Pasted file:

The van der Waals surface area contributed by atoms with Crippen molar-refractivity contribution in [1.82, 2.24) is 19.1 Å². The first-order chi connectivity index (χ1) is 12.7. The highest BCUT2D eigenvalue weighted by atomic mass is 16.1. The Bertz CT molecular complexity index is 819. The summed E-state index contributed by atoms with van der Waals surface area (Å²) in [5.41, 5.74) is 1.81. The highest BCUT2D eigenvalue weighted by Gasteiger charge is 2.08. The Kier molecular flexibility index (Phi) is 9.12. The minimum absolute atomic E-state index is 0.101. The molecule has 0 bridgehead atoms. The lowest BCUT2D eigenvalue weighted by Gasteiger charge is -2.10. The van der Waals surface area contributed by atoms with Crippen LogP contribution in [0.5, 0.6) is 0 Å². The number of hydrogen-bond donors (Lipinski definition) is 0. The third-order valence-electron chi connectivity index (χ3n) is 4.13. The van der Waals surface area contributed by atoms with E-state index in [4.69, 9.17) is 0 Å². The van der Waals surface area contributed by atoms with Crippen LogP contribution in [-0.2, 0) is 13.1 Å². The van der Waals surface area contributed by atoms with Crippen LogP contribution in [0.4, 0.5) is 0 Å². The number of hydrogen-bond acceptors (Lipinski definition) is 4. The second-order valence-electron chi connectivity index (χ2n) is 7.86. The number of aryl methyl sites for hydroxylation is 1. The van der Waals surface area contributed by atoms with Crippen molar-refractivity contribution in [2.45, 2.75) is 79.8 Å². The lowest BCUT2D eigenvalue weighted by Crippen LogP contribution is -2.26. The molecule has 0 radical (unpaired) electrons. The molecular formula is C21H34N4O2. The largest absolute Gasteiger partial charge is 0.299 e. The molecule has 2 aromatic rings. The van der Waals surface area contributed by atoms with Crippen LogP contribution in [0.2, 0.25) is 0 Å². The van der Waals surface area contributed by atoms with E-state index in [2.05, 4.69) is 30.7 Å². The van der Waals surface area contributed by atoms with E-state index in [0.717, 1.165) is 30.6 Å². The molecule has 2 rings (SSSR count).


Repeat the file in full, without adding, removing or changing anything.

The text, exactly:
The van der Waals surface area contributed by atoms with Crippen molar-refractivity contribution in [1.82, 2.24) is 19.1 Å². The first-order chi connectivity index (χ1) is 12.7. The highest BCUT2D eigenvalue weighted by atomic mass is 16.1. The Bertz CT molecular complexity index is 819. The summed E-state index contributed by atoms with van der Waals surface area (Å²) in [5.41, 5.74) is 1.81. The highest BCUT2D eigenvalue weighted by Gasteiger charge is 2.08. The Kier molecular flexibility index (Phi) is 9.12. The minimum absolute atomic E-state index is 0.101. The molecule has 0 bridgehead atoms. The lowest BCUT2D eigenvalue weighted by Gasteiger charge is -2.10. The van der Waals surface area contributed by atoms with Crippen LogP contribution in [0.5, 0.6) is 0 Å². The number of hydrogen-bond donors (Lipinski definition) is 0. The third-order valence-electron chi connectivity index (χ3n) is 4.13. The van der Waals surface area contributed by atoms with E-state index in [4.69, 9.17) is 0 Å². The van der Waals surface area contributed by atoms with Crippen LogP contribution in [-0.2, 0) is 13.1 Å². The van der Waals surface area contributed by atoms with Crippen LogP contribution in [0.4, 0.5) is 0 Å². The number of hydrogen-bond acceptors (Lipinski definition) is 4. The second-order valence-electron chi connectivity index (χ2n) is 7.86. The number of aryl methyl sites for hydroxylation is 1. The van der Waals surface area contributed by atoms with Crippen molar-refractivity contribution in [2.45, 2.75) is 79.8 Å². The lowest BCUT2D eigenvalue weighted by Crippen LogP contribution is -2.26. The molecule has 0 radical (unpaired) electrons. The molecular formula is C21H34N4O2. The largest absolute Gasteiger partial charge is 0.299 e. The molecule has 2 aromatic rings. The van der Waals surface area contributed by atoms with Crippen LogP contribution in [0.2, 0.25) is 0 Å². The van der Waals surface area contributed by atoms with E-state index in [2.05, 4.69) is 30.7 Å². The van der Waals surface area contributed by atoms with E-state index in [0.717, 1.165) is 30.6 Å². The molecule has 2 rings (SSSR count).